Whether you're into midcentury modern style or the minimal all-white look, the vibe of your kitchen can definitely make a difference in your home. But we also know that sometimes you've got to stick to a budget. There are a few cost-effective ways to make your kitchen stylish yet affordable, like DIY projects. Or, you can consider alternatives to bigger elements, like your flooring. Laminate kitchen flooring, for example, can cut down on costs while still looking aesthetically pleasing.
Here's what you should know about laminate kitchen flooring before you get started.
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An Overview of Laminate Kitchen Flooring
So what exactly makes something laminate flooring? There are four basic layers you should know about: backing (or base) layer, core (or substrate) layer, pattern (or image/decorative) layer, and the wear layer. The backing and core layer basically set the strength and durability of the flooring. The decorative layer is the photographic/image layer which gives the illusion of whatever finish you choose. The final layer is for protection from wear and tear.
Installing Laminate Kitchen Flooring
Most laminate flooring is created with a tongue-and-groove system, meaning that you don't need to use glue for installation. The Home Depot recommends that you consider underlayment if your flooring doesn't already come with it. Normally this means a foam underlayment is necessary; one with a vapor barrier can be especially helpful. You'll need to make sure your subfloor is clean; you might also need a vapor layer if the room has high humidity.
You'll need to take careful measurements of your space and cut down the planks with a tool like a handsaw. You'll also need to trim the underlayment. These are just a few of the major steps involved; some retailers offer detailed guides on installation, or you can even choose options like in-home measurement.
Cost of Laminate Kitchen Flooring
Prices for laminate flooring can start around $0.99 per square foot at retailers like Lowe's. If you opt for flooring that includes water-resistant qualities, expect higher prices, like $2.48 per square foot. You can also opt for in-home measurement or installation services, which will add more costs to the process.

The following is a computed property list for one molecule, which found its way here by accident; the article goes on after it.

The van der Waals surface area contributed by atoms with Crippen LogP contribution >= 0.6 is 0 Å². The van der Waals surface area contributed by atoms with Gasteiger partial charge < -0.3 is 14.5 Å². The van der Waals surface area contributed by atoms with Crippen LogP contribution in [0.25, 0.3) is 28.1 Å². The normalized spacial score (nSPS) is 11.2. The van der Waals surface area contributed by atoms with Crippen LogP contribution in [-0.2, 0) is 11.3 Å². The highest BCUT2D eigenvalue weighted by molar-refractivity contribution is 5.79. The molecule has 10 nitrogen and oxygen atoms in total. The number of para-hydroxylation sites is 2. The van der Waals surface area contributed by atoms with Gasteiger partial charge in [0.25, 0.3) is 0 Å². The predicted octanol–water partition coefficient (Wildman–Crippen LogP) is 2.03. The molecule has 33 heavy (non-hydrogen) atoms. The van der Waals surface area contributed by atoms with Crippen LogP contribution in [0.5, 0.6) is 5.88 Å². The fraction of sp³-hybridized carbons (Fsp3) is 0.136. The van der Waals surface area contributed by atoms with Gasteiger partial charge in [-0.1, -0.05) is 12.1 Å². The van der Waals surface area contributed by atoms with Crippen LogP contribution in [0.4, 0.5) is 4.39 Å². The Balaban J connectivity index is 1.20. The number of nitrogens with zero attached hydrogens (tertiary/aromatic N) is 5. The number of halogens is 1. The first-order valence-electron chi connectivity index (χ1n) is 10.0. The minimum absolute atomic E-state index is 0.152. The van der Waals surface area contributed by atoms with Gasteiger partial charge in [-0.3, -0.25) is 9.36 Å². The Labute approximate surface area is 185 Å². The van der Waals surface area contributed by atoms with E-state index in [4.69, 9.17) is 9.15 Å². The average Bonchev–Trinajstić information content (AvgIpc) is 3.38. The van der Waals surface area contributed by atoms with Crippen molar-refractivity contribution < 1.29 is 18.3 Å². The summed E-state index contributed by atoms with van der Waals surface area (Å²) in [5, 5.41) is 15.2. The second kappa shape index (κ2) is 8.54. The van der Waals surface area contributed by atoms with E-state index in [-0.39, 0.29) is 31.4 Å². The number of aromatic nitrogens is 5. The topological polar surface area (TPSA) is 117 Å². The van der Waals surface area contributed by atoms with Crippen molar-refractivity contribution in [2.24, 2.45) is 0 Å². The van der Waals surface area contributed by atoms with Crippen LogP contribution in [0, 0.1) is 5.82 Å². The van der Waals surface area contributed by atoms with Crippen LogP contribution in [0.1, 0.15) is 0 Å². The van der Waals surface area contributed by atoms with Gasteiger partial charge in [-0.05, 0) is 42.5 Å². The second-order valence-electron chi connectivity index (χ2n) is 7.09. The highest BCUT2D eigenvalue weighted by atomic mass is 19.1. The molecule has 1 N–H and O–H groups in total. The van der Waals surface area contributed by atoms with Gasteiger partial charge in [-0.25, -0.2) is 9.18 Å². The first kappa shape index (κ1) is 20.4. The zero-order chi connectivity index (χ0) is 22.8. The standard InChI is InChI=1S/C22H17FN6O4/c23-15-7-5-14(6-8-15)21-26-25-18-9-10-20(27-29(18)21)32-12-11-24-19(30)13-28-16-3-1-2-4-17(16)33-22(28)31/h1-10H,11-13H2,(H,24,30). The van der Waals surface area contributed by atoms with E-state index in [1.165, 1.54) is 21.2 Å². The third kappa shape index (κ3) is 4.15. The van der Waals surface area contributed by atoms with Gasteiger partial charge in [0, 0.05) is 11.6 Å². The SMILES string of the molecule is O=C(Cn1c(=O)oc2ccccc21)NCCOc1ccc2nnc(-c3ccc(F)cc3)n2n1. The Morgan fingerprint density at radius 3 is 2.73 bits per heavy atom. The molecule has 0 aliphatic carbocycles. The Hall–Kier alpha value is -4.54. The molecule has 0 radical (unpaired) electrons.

Pros of Laminate Kitchen Flooring
The cost-effectiveness of laminate flooring is its biggest draw. And with so many aesthetic styles available, you can find something to mimic the hardwood floor of your dreams. Laminate kitchen flooring is also easy to clean, which proves important when you are often making a mess in the kitchen.
And when it comes to installation, there are plenty of resources out there to help if you want to take a DIY approach.
Cons of Laminate Kitchen Flooring
Moisture is an important thing to keep an eye on when it comes to laminate kitchen flooring. It can damage easily from kitchen spills or water, so that means you'll have to stay vigilant. It can also help to buy water-resistant laminate flooring, but that will often cost more.
In addition, the sound of someone walking on laminate kitchen flooring differs from vinyl or other floors. Be sure to take this into consideration, especially if there is high traffic in your home's kitchen. The flooring can also affect the value of your home, since it is a low-cost alternative to other flooring options.
Laminate Kitchen Flooring Inspiration
Looking for inspiration? Here are some ideas for how to style your new floor with your kitchen area.
For a minimal and airy vibe, combine a light laminate floor with all-white kitchen cabinetry. Add greenery and hanging pendants to emphasize the open space.
If you're gravitating toward a darker floor, consider decorating in a more pared-down manner. Combine all-white cabinetry and appliances with a dark backsplash for a modern twist.
Herringbone kitchen laminate flooring can look especially chic. This Parisian home uses Oberflex flooring and makes it the star of the space. Consider a natural finish and hardware-free cabinets for a sleek look.
Where to Buy Laminate Flooring:
You can find laminate flooring at this big-name retailer, in everything from gray to natural coloring. You can also find scratch-resistant options and flooring that works with radiant heating.
Lowe's offers options like low-gloss and wide plank laminate flooring. Waterproof laminate starts at $2.48 per square foot.
With everything from Pewter Oak to Desert Horizon Elm, Lumber Liquidators carries a range of aesthetics when it comes to laminate flooring. Prices start at 64 cents per square foot.
You can find a variety of shades of laminate at Floor & Decor, and even a herringbone water-resistant laminate. The product listings can also be sorted into residential versus residential/commercial uses.